MUSC medical student Shannon McGue receives prestigious Fulbright-Fogarty award to conduct cervical cancer research in Malawi

After gaining clinical research experience abroad, Shannon McGue, a College of Medicine student, will delay her fourth year of medical school to participate in a Fulbright-Fogarty fellowship to conduct cervical cancer research in Malawi. 
1. Your background demonstrates a strong commitment and passion to global health. When did you first become interested in Global Health? 
My interest in global health is really inextricable from my interest in public health. I was lucky to have the chance to complete a Global and Public Health certificate in college. My classes in that program really inspired me, especially a medical anthropology course and a seminar class that was based mainly on student presentations. Systems, resources, and culture shape individual health. Those courses helped me decide that while I want to care for individuals as a doctor, I want to also have a role in shaping health systems, especially figuring out how to tailor interventions to specific contexts. 
2. What do you value most about your global health experience at MUSC? 
MUSC Center for Global Health has been key in my continued involvement in global health! When I started at MUSC, I wanted to find research mentors with whom I could be involved both during the year and over the summer between first and second year of medical school. I met with Kathleen Ellis, Executive Director for the Center for Global Health, and she was kind enough to talk with me about my experiences and interests. She connected me with Drs. Kathleen Cartmell and Suparna Qanungo in the College of Nursing. Under their supervision, I completed an independent project assessing barriers to cervical cancer prevention in Kolkata, India over one summer. They also let me contribute to the write-up for two other studies about barriers to health care, one focused on human papillomavirus (HPV) vaccination in South Carolina and the other on palliative care for cancer patients in India. I really value them as mentors. Working with them has been the highlight of my global health experiences here.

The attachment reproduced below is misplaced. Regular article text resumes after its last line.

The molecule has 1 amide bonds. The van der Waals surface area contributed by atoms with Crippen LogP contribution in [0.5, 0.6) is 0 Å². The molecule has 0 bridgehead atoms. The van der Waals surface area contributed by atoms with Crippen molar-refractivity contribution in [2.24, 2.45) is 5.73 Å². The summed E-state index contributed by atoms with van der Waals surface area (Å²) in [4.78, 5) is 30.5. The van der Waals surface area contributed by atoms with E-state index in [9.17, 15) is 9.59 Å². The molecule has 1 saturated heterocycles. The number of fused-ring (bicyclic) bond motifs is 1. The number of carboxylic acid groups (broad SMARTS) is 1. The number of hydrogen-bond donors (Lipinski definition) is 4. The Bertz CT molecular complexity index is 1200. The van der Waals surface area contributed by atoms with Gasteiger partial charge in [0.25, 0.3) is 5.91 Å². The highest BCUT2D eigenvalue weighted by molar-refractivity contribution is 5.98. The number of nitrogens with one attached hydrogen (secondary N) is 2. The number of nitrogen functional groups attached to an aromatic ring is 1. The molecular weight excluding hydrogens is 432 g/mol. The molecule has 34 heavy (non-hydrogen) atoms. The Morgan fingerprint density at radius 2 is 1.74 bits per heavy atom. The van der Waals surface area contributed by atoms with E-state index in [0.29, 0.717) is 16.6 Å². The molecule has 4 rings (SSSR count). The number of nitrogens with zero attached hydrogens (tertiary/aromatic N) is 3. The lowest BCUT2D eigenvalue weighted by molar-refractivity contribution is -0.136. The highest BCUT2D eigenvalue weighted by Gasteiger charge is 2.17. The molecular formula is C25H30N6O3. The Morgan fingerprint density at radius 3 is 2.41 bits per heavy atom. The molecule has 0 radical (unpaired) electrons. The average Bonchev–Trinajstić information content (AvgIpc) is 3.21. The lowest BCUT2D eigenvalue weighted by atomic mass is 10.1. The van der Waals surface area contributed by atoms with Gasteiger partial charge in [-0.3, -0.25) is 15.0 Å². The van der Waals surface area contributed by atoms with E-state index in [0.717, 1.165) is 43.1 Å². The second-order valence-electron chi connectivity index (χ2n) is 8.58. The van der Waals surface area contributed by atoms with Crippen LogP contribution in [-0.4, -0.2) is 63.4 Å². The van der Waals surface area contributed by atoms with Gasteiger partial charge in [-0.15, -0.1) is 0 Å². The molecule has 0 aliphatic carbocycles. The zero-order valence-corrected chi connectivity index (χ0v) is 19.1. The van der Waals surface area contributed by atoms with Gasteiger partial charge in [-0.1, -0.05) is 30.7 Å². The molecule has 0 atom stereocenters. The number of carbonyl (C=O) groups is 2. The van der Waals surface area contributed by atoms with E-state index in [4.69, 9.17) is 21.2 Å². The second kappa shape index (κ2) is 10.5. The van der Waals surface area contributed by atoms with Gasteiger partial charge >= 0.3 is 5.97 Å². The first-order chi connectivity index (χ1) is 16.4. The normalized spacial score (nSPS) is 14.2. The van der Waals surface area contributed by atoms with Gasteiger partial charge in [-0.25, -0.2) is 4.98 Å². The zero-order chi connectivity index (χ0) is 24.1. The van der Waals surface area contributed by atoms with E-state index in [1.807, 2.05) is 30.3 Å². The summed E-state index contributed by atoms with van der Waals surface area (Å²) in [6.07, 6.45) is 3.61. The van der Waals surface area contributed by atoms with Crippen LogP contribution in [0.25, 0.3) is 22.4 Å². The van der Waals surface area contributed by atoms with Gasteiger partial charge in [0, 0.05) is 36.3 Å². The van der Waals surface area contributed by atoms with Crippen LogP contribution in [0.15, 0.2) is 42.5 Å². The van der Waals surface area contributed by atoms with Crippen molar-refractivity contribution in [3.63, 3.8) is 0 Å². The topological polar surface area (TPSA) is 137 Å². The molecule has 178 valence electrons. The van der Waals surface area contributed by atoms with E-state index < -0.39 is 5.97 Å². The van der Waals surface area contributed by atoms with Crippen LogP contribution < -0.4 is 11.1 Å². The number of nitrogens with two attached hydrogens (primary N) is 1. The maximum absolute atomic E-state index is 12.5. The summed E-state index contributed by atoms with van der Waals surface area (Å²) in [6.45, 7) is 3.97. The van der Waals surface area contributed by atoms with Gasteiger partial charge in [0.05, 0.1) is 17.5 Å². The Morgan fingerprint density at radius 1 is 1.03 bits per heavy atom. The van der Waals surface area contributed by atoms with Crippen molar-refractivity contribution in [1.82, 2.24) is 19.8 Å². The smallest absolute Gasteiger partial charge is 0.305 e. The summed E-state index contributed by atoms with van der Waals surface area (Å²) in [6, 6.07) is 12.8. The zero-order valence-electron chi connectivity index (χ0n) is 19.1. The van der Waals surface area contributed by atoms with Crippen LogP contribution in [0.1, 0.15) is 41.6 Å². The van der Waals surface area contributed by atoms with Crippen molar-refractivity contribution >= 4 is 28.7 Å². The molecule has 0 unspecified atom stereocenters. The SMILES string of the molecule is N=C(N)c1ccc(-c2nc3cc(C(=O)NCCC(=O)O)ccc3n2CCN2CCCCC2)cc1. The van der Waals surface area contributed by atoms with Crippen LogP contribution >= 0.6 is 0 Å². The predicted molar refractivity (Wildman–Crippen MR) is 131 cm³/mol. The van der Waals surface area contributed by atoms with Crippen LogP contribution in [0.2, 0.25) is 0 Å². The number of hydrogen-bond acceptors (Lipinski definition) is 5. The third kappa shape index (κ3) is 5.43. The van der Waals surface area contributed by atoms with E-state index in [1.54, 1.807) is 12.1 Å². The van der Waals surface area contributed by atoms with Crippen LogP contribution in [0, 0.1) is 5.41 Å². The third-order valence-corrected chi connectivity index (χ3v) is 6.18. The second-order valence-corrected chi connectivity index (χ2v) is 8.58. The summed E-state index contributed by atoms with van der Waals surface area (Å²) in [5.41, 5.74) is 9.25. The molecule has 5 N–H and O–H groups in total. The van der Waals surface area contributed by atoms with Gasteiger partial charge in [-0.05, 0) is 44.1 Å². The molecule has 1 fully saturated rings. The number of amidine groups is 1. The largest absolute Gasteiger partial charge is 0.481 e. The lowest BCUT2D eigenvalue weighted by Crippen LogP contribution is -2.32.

3. You recently received a Fulbright-Fogarty fellowship to spend nine months in Malawi for a research project that also focuses on cervical cancer, a significant global health topic largely unaddressed in Sub-Saharan Africa, and disproportionally impacting HIV-infected women. Can you talk a little bit about the project?
I will be helping with a clinical trial on a new screen-and-treat algorithm for cervical cancer and also conducting my own qualitative study with women who participate in the clinical trial. The trial is using vaginal self-swab and rapid HPV PCR testing as a screening modality for cervical cancer. This is in place of the traditional Pap smear, which requires not only a trained provider to collect the sample but also a pathologist to interpret the sample. The hope is that self-swab and PCR testing will be more feasible to implement in low-resource settings like Malawi. Another benefit is that self-swab has generally been found to be more acceptable to women compared to Pap smear, since it is less invasive and more private. As part of my fellowship, I will be organizing interviews with a subset of the participants to understand their experience with the self-swab. 
4. You've decided to delay your fourth year of medical school in order to participate in the Fulbright-Fogarty fellowship. What made you decide to take advantage of this opportunity now? 
I think this will be a great opportunity to explore my interest in clinical research and to connect with role models in the field. I was interested in going to the Malawi site in part because many of the investigators and leaders are physicians. I hope working at an active global health research site like this will give me more insight into how physicians are involved with this kind of work while still practicing medicine. For example, my research mentor is an obstetrician-gynecologist in the US and also serves as the primary investigator for multiple studies in Malawi. She visits the Malawi site several times per year. I’m hoping to gain research skills that will open up opportunities for me during residency and as an early-career attending physician.
5. With your MUSC mentors, you worked on a study which assessed the barriers and facilitators to cervical cancer in India. What were some of the challenges you faced?